Why do we celebrate Presidents Day?
I’m so glad you asked.
Yesterday is history and tomorrow is (I won’t finish that). Anyways, we can never forget where we come from and how we got here. In the infinite age of information, it’s easy to ignore certain facts and realities. However, until we grasp the rich and consequential, yet still relatively youthful nature of the United States, our future as Americans will involve more mysteries and uncertainties than we may care to accept.
The presidency is a uniquely powerful, influential institution. Only 44 individuals have served in this position, which underscores the need for the best of us to lead this country.
If only George Washington or Abraham Lincoln could be on the ballot in 2016. The American people would happily take a Washington or Lincoln understudy.
Can Daniel Day-Lewis act like he was born in the USA?
I know, stupid question.
Of course he can!
How did we start with George Washington and get to the absurdity of 2016?
A question and answer for another day…
Today’s Throwback Thursday will be cheered by Americans.
(Brits who loved their 18th century monarchy, not so much)
“On this day in 1789, America’s first presidential election is held. Voters cast ballots to choose state electors…George Washington won the election and was sworn into office on April 30, 1789.”
–“First U.S. presidential election,” History.com
George Washington led this nation as its first president without any predecessor to seek guidance from. The pressure he must have endured is almost unthinkable. He had to be a great, unifying leader with a strong vision because the very future (and beginning) of America was at stake.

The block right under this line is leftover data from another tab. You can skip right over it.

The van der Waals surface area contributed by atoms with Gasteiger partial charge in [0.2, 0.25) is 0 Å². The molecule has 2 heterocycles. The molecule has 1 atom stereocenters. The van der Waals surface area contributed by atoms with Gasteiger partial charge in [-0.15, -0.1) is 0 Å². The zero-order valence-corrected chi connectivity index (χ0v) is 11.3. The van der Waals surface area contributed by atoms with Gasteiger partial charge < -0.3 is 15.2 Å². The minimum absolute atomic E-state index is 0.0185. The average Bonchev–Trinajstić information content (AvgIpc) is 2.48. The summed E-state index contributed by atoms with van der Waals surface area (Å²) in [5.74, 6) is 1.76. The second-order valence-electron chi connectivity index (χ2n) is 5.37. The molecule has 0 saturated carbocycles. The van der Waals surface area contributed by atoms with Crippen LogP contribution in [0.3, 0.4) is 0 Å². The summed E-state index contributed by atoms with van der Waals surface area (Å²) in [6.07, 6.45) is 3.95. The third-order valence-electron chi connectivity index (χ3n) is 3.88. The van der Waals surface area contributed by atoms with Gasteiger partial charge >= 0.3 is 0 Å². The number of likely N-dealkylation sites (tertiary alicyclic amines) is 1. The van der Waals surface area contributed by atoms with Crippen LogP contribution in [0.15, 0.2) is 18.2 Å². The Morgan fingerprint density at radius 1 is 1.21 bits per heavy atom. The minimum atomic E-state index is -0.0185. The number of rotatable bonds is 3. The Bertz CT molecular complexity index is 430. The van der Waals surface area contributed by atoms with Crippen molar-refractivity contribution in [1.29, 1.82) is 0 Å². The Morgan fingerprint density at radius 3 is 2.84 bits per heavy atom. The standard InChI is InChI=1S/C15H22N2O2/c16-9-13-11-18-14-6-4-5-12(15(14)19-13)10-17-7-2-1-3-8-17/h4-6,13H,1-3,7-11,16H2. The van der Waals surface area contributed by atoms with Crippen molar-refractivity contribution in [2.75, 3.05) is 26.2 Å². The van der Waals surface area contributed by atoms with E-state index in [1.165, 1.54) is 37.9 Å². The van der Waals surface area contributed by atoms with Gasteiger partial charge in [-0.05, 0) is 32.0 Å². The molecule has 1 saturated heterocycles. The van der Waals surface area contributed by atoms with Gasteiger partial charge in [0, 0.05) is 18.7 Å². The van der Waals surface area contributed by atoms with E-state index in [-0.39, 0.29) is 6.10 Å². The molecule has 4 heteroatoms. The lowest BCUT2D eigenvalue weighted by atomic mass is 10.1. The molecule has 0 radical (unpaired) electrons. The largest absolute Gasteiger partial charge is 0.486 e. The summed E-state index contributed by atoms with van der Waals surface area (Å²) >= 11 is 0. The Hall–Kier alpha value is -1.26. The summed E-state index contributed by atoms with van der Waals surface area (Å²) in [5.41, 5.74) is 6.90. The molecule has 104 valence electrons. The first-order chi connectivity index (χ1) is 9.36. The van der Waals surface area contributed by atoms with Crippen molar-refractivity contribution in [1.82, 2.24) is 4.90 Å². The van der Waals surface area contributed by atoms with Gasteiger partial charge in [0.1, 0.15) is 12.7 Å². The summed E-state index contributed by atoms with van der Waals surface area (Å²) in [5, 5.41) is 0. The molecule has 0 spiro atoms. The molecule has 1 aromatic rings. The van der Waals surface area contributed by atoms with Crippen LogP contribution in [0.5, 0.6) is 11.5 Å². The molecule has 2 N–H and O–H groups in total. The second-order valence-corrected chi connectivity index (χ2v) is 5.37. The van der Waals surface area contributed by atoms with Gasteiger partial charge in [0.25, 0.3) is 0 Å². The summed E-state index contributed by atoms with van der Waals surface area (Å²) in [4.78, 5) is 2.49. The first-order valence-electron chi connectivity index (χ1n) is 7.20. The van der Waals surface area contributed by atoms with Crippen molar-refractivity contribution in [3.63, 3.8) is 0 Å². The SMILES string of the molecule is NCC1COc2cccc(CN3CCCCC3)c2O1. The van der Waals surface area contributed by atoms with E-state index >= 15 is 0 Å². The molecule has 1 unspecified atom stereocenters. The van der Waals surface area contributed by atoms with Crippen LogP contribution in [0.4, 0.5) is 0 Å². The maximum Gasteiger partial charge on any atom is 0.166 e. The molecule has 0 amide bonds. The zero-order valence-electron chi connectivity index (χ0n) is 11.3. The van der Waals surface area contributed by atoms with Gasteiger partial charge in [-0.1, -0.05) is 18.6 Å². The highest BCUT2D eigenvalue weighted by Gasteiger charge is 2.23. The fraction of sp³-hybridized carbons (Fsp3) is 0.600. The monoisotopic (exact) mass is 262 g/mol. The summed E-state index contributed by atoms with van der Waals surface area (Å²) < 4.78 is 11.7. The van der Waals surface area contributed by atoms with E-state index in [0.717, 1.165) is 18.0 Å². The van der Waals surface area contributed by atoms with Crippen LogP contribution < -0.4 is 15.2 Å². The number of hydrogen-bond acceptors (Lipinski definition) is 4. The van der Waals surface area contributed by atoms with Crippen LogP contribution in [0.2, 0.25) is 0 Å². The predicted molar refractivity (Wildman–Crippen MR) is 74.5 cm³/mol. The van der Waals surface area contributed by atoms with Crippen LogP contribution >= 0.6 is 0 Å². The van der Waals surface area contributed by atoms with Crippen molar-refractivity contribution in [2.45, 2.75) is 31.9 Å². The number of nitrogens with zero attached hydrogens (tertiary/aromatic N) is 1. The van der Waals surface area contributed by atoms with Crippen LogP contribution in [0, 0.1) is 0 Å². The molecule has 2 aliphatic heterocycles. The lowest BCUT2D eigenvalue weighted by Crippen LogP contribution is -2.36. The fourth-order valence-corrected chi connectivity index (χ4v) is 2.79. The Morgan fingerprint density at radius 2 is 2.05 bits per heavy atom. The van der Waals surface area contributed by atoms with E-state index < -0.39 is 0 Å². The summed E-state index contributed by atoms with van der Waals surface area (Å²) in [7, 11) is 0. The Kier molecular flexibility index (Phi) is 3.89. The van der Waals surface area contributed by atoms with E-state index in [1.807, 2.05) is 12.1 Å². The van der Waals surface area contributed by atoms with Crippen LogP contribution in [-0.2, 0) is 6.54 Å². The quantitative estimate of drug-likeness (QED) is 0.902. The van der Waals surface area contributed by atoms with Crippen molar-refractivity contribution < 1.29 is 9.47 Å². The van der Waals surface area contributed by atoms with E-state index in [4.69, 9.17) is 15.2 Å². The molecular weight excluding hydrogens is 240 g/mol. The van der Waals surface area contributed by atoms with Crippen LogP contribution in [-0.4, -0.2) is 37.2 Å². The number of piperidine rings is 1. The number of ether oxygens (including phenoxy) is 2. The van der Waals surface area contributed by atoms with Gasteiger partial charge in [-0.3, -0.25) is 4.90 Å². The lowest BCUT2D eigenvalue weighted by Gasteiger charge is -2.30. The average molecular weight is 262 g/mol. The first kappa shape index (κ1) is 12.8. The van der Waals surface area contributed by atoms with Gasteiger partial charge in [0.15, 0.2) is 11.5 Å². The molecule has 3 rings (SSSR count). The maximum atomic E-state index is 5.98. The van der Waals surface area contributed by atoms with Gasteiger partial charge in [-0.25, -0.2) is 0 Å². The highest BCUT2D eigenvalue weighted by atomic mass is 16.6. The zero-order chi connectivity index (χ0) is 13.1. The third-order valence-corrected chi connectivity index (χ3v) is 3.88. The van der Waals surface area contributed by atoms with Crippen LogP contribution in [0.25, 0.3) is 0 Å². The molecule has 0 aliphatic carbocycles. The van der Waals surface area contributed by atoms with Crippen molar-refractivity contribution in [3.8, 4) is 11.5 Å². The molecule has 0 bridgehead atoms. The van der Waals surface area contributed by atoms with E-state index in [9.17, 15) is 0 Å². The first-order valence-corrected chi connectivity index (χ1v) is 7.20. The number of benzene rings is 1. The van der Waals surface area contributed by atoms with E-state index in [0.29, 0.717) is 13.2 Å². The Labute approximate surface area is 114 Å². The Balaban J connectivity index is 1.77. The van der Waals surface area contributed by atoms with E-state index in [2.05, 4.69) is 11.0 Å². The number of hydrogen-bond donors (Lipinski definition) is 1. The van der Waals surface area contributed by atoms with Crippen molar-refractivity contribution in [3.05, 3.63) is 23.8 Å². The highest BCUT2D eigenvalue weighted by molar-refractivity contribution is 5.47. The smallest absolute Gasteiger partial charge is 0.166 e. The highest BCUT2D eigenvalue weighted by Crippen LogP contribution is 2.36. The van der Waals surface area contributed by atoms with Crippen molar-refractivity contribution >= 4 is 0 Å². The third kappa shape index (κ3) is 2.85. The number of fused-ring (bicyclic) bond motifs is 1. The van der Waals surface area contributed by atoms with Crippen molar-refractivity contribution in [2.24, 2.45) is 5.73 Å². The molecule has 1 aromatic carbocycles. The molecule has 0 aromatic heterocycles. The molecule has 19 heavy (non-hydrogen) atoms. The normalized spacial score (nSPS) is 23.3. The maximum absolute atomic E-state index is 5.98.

227 years later and America would do well to vote like it’s 1789.
For the past couple days, the top headline on major news websites has centered on the recent credit card information theft at Target. It’s a frightening, unnerving situation. How did it happen so easily, discreetly and to tens of millions of people? There is a lot of concern (as there should be) about how and what people who may fall into this category should do from this point forward.
There are essentially two recommendations: checking credit card transactions acutely with a magnifying glass for the next few to several months or ordering a new credit and/or debit card altogether. Frustrating either way. The most difficult part of using a credit or debit card should be whether or not there is enough money in the account and not if someone will steal the information one Saturday afternoon after buying a CD (and yes, this is still fun to do!) or toothpaste.
What to do now?
Beyond the recommendations listed above, the most secure option going forward may to become better friends with George Washington, Abraham Lincoln, Alexander Hamilton and Andrew Jackson. And if you have the means to become BFFs with Benjamin Franklin, then kudos!
That’s right: cash.
Let the stories of nostalgia and yearned after innocence begin: “Back when I was your age…”
While fully aware this would constitute a major lifestyle change for a surreal number of people, it’s pretty much impossible for an identity to be stolen from public tender. In this scenario, the transition (slow and steady) back to the pre-Credit Card days would surely shake society with a seismic shift of sorts. Yes, no doubt. But this adjustment does not need to happen in an absolute sense for every expenditure, but maybe for the purchases at everyday stores like Target that are proving to be susceptible to mass theft. Major chain stores would fit the bill.
Maybe this would work? Maybe not? But it seems like a logical progression for consideration after the most recent news about Target.
Upon further reflection, the same should go for the U.S. federal government. As everybody knows, their use of our nation’s credit card has caused an identity theft of sorts for this country…